Mousse: Nina Childress “LOBODY NOVES ME” at Fondation d’entreprise Ricard, Paris

By Eric Troncy

Swedish actress Britt Ekland—the sex symbol and James Bond girl who married Peter Sellers in 1964, and was later the girlfriend of Rod Stewart, to whom she was introduced by Joan Collins—was one of the most photographed celebrities of the 1960s. This author of the beauty and fitness handbook Sensual Beauty: And How to Achieve It (1984), whose face was remarkably altered by plastic surgery at age fifty, is a figure that Nina Childress painted repeatedly. It is she who appears on the leaflet for the artist’s exhibition at the Fondation d’Entreprise Ricard, entitled “Lobody Noves Me”. If one wants to “make the painting speak”, there is material for imagining all kinds of things with Britt Ekland and the pantheon of figures populating the work of Nina Childress: people who had established an image, often musicians—Cher, Karen Cheryl, Kate Bush, France Gall—supposing that this list has meaning. They are familiar faces that inspire all kinds of stories, reflections, considerations and narrative bombs that are not necessarily destined to explode. Childress, who obviously finds obviousness boring, is always quick to explain: “As far as I’m concerned, my purpose is not to create universal, sublime, essential, intelligent painting, so all I have left is the freedom to do what I want: that sometimes means painting any old thing in any old way1”. And: “One can paint anything, and I even tend to think that it’s better to paint any old thing if you want the painting to be a bit exciting”. One understands that the subject must not overstep its “background” position, and one also no doubt understands that she is tired of seeing today’s painting (along with all other mediums) often reduced to its subject, to its immediate meanings, to its benevolent messages. One must not expect Nina to follow that path: “Politics, sociology, feminism and eroticism are subjects that don’t really interest me… and I’m nowhere near using LCD screens”. She defines herself as an “artiste peintre” (literally “painter artist”), deliberately employing an old-fashioned French term that first and foremost expresses a categorical refusal to yield to the sirens of the era—so, there will not be any LCD screens. If her painting must have a subject, it is painting itself—obviously.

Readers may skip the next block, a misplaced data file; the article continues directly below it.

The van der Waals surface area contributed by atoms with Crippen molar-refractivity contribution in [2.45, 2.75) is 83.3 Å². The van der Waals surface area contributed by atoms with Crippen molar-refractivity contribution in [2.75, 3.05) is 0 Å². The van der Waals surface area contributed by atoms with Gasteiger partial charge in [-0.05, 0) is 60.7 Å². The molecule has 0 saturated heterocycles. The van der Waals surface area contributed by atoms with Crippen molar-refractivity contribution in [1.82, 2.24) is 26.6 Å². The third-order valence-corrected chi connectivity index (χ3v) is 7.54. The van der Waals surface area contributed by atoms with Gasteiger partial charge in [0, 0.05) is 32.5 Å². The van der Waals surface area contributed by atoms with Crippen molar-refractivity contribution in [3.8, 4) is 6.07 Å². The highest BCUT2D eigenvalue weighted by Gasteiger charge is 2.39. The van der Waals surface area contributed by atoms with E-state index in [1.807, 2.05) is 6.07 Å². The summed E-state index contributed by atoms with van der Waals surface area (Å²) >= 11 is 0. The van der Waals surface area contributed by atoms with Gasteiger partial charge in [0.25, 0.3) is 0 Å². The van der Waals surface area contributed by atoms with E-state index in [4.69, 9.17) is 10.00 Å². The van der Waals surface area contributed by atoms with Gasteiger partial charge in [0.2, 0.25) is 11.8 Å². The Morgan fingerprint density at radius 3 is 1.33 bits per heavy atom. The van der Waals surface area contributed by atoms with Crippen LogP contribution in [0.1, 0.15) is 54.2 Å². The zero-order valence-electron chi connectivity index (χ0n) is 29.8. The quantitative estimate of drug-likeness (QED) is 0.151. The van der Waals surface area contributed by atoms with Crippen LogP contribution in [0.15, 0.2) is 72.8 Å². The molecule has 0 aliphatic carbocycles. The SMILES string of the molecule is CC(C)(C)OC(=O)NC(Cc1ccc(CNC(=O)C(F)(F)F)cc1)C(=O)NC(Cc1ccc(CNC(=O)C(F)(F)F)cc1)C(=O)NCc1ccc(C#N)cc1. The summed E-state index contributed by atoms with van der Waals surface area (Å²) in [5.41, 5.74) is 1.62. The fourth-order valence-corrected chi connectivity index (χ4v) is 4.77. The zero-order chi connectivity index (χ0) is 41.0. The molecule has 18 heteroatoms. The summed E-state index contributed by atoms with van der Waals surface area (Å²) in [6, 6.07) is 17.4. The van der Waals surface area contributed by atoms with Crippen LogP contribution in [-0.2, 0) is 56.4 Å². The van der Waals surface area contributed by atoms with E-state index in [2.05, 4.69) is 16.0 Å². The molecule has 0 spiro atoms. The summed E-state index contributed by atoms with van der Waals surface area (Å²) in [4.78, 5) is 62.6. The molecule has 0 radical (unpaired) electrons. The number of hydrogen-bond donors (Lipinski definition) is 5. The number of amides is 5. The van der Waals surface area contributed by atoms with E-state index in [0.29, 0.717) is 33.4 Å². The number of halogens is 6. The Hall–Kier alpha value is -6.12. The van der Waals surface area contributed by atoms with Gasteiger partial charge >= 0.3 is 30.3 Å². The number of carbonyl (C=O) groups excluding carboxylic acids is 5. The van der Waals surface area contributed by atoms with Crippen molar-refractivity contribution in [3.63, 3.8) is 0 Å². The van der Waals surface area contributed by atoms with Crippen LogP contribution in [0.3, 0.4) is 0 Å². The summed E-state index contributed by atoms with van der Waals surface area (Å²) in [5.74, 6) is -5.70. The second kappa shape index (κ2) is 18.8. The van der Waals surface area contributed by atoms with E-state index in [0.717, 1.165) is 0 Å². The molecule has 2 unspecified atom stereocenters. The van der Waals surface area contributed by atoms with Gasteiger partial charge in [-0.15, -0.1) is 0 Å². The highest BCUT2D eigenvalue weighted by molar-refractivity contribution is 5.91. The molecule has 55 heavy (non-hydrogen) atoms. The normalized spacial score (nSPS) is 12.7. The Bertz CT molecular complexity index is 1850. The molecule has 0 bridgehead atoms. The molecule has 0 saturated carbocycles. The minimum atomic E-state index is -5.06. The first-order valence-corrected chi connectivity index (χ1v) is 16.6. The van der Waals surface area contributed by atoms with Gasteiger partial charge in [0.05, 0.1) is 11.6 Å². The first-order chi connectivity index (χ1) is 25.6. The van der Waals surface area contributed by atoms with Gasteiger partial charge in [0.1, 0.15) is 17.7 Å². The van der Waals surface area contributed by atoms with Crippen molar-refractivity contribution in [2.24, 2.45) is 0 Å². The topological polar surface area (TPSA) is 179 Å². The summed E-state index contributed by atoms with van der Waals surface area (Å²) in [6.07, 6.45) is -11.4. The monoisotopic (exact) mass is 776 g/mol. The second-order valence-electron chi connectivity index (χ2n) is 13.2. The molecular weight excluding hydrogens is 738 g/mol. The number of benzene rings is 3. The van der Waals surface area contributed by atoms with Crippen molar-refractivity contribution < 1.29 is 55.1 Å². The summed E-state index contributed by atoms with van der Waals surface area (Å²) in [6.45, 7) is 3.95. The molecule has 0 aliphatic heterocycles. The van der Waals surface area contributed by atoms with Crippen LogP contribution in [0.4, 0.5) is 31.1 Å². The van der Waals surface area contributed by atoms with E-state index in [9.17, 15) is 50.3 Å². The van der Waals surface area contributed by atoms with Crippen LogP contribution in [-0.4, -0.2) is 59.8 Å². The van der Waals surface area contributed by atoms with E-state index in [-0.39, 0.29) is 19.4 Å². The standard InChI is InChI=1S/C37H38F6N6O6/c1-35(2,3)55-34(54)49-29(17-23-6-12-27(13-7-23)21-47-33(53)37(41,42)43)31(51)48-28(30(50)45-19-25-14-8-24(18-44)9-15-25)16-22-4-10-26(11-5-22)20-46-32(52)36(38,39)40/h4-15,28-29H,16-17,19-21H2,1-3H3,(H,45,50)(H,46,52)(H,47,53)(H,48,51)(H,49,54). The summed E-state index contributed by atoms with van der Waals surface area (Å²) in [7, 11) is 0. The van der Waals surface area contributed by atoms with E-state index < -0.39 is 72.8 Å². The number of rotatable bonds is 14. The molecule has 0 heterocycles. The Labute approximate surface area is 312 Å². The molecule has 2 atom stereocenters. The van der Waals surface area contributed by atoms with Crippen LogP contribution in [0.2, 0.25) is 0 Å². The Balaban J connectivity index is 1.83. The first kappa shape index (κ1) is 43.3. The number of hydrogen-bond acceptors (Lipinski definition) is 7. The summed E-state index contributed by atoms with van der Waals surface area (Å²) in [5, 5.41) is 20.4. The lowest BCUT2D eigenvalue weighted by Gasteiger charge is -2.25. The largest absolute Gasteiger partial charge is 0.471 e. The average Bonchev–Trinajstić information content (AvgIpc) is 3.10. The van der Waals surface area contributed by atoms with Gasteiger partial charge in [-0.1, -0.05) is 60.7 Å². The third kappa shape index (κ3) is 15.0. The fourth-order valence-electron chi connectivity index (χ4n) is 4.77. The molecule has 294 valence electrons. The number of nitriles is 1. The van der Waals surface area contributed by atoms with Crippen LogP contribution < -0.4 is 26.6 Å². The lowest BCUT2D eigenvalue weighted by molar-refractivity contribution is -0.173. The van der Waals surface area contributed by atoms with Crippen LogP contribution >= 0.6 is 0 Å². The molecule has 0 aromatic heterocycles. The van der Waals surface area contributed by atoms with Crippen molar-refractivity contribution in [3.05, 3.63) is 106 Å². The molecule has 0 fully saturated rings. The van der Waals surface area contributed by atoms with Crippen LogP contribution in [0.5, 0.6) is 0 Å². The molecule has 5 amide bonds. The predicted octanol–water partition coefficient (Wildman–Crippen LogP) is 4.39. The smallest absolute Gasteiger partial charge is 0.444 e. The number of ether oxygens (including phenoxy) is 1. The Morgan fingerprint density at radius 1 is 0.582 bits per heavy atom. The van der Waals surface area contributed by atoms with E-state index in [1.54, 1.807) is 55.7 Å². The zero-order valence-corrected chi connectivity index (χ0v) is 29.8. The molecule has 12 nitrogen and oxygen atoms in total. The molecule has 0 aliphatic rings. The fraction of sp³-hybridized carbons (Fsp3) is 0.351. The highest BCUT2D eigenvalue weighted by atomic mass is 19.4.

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April 15, 2020